Martha Groom, Ph.D.
Continuing Fellow. School of Interdisciplinary Arts & Sciences, Professor
My goal for 2021-22 is to complete applications for DIV designations for two upper level electives in the IAS curriculum: BIS 459 Conservation and Sustainable Development and BIS 458 Energy, Environment and Society. Through participation in the DECE community, I also hope to strengthen the CEL components of these courses. My final interest is to incubate ideas for a 100 or 200 level course that addresses connections in conservation and climate justice, and to inform the design through the DECE principles, with potentially applying for one or both designations.
Grace Lasker, Ph.D.
School of Nursing & Health Studies, Teaching Professor
My goal for this fellowship includes converting an existing Environmental Health course into one that has CE elements to support the community-centered focus of the student project. The course investigates the intersections of environment, toxicology, and environmental justice. These topics are explored within the context of social and environmental justice as they relate to the UN Sustainable Development Goals. Negative environmental impacts disproportionately affect communities of color and women and children, which makes environmental justice deeply rooted in diversity, equity, and inclusion. One deliverable for this course is an eBook page whereupon students identify a regional environmental justice/health issue and research the origins and concerns of the issue, and develop awareness and advocacy for the issue through the eBook page. I intend to incorporate community partners in this aspect of the course so that students can co-investigate environmental justice/health concerns within our communities and then develop advocacy and information artifacts specifically for their community partner. This may shift the project away from eBook and toward social media, so I will investigate elements of social media advocacy as part of the fellowship, too.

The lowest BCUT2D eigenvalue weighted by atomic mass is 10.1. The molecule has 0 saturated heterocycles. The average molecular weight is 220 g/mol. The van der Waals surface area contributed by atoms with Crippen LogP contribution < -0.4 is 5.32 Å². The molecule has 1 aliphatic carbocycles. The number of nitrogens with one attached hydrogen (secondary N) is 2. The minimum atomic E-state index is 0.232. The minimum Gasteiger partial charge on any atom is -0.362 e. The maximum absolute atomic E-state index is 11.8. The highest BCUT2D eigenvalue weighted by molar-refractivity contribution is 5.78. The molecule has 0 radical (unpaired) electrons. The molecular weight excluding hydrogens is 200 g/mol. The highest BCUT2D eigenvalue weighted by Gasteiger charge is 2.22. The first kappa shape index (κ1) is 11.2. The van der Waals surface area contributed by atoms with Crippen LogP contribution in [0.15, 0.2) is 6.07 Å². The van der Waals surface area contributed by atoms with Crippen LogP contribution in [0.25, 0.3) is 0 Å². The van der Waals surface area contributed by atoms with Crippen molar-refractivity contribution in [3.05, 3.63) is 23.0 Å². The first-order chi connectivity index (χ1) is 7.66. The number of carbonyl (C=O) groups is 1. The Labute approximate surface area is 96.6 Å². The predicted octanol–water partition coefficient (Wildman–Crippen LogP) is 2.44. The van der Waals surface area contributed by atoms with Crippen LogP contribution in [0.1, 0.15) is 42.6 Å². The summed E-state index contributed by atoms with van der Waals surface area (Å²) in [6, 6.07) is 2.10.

Michele B. Price, Ph.D.
Continuing Fellow. School of STEM, Biology, Assistant Teaching Professor
200 Level- B Bio- The Diversity of Sex (Spring 2021)
An evolutionary analysis of reproductive behavior, taking a comparative approach among animals, including humans, to better understand our own sexuality and behavior in a biological context. Topics will include scientific processes, evolution, sexual behavior, reproductive biology, and diversity with respect to sexual orientation, reproductive strategies, and gender identity.
Neil Simkins, Ph.D.
School of Interdisciplinary Arts & Sciences, Assistant Professor
Develop a 300-level BISGWSS class centered on critical disability studies. Critical disability studies is an intersectional movement to transform disability studies by bringing arguments from critical race theory, gender studies, queer theory, and other critical studies rooted in identity to bear on theories of disability. Pedagogically, critical disability studies courses give students frameworks to understand the formations of dis/ability in their everyday lives (see Sami Schalk, “Critical Disability Studies as Methodology”). A cornerstone of this course is reflection-based contract grading, which is a potential grading tool for recognizing students’ learning from different standpoints in diversity and community-based learning classes.